Angela Merkel losing popularity in Germany

In my predictions for the year 2016, I predicted that because of the controversy caused by Angela Merkel’s “open door” policy towards refugees, an attempt would be made to topple her from power this year.

A recent opinion poll published in Germany reports that a staggering 64% of Germans sampled do not want Angela Merkel to run as chancellor next year. The majority of German public opinion has turned against her decision to welcome hundreds of thousands of refugees in 2015. Whether hard-line conservative factions within the ruling party will attempt to remove Angela Merkel from office this year remains to be seen, but it is clear that the German Chancellor has lost her Teflon touch with the German public.

Evidence that ISIS have used the migration crisis to infiltrate terrorists into the heart of Europe continues to grow, with German police currently investigating 40 potential terrorist cases. As many of the migrants who arrived in Germany last year did not have identification papers, it is impossible to know for certain how many terrorists ISIS have managed to infiltrate into those countries in Europe that accepted refugees.

The European intelligence services are in a race against time to prevent a terrorist attack against innocent civilians and I certainly hope that my grim prediction of a multi-state jihadi terror attack this year does not come to pass. The horrifying Brussels attacks show the capability of these jihadi terror networks and it is unfortunately a strong possibility that more attacks will come later this year.

 

Angela Merkel losing popularity in Germany

Republican elections: Game, set, match

The Republican presidential candidate Donald Trump crushed his remaining rivals in the Indiana primary elections on 3 May 2016 winning 53% of the vote. The landslide result forced his chief rival Senator Ted Cruz to suspend his campaign, effectively ensuring that Donald Trump will be the GOP presidential nominee in the 2016 presidential election.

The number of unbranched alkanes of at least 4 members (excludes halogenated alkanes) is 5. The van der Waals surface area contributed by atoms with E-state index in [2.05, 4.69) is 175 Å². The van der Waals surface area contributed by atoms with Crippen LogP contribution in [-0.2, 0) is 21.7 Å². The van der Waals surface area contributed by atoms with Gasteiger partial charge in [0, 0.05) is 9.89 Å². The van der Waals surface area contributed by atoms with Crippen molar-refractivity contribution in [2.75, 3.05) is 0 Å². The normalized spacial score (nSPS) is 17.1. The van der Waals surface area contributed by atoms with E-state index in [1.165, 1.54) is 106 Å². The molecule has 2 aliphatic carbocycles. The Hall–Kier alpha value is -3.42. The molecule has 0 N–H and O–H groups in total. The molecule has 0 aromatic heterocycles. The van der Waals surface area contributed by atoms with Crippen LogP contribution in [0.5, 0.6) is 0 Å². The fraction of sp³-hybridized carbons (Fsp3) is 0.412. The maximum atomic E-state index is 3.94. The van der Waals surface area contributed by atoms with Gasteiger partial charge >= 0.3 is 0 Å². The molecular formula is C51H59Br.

For those who have been reading my blog I predicted that the Donald would have wrapped up the Republican nomination by early May in my article ‘Donald Trump – Cruising towards victory’, dated 23 February 2016. What the Donald has achieved is affectively a hostile takeover of the Republican Party by the populist-nationalist wing of the Republican coalition.

By wresting control away from the traditional elite party grandees and the superrich donor class, Trump now has the opportunity to remake the party as the champion of the American working and middle classes. The conventional wisdom is that Donald Trump is unelectable and will be slaughtered by the centrist establishment figure Hilary Clinton. On the contrary, I argue that as long as Trump moves firmly into the “populist centre” of American politics and reassures independent voters that he is ready to take on the responsibilities of the office of the presidency, he is in a very good position to defeat Clinton in November.

The world is transfixed by the US presidential election and watch with growing horror, disbelief and amazement as the Trump juggernaut gets ever closer to the White House. What would a Trump presidency mean for the United States and the world? I intend to try and answer these questions in a future post soon. The only thing for certain, should Trump win the presidency in November, is that it will be a world-historical event with global implications which will reverberate for decades to come.

Republican elections: Game, set, match